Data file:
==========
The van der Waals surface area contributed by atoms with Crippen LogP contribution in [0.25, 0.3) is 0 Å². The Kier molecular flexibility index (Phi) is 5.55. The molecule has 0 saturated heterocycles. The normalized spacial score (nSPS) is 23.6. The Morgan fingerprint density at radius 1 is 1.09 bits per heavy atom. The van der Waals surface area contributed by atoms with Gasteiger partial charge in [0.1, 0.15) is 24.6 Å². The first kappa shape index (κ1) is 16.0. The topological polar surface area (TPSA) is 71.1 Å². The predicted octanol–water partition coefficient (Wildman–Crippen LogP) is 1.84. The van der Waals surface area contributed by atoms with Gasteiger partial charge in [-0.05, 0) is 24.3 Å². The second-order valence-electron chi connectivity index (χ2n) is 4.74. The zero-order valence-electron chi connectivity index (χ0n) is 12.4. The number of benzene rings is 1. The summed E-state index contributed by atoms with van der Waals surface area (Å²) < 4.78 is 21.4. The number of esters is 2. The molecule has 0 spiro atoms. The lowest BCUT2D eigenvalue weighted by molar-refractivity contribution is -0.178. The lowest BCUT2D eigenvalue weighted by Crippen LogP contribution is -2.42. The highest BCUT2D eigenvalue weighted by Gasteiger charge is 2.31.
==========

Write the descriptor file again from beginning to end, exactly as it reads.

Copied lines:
The van der Waals surface area contributed by atoms with Crippen LogP contribution in [0.25, 0.3) is 0 Å². The Kier molecular flexibility index (Phi) is 5.55. The molecule has 0 saturated heterocycles. The normalized spacial score (nSPS) is 23.6. The Morgan fingerprint density at radius 1 is 1.09 bits per heavy atom. The van der Waals surface area contributed by atoms with Gasteiger partial charge in [0.1, 0.15) is 24.6 Å². The first kappa shape index (κ1) is 16.0. The topological polar surface area (TPSA) is 71.1 Å². The predicted octanol–water partition coefficient (Wildman–Crippen LogP) is 1.84. The van der Waals surface area contributed by atoms with Gasteiger partial charge in [-0.05, 0) is 24.3 Å². The second-order valence-electron chi connectivity index (χ2n) is 4.74. The zero-order valence-electron chi connectivity index (χ0n) is 12.4. The number of benzene rings is 1. The summed E-state index contributed by atoms with van der Waals surface area (Å²) < 4.78 is 21.4. The number of esters is 2. The molecule has 0 spiro atoms. The lowest BCUT2D eigenvalue weighted by molar-refractivity contribution is -0.178. The lowest BCUT2D eigenvalue weighted by Crippen LogP contribution is -2.42. The highest BCUT2D eigenvalue weighted by Gasteiger charge is 2.31.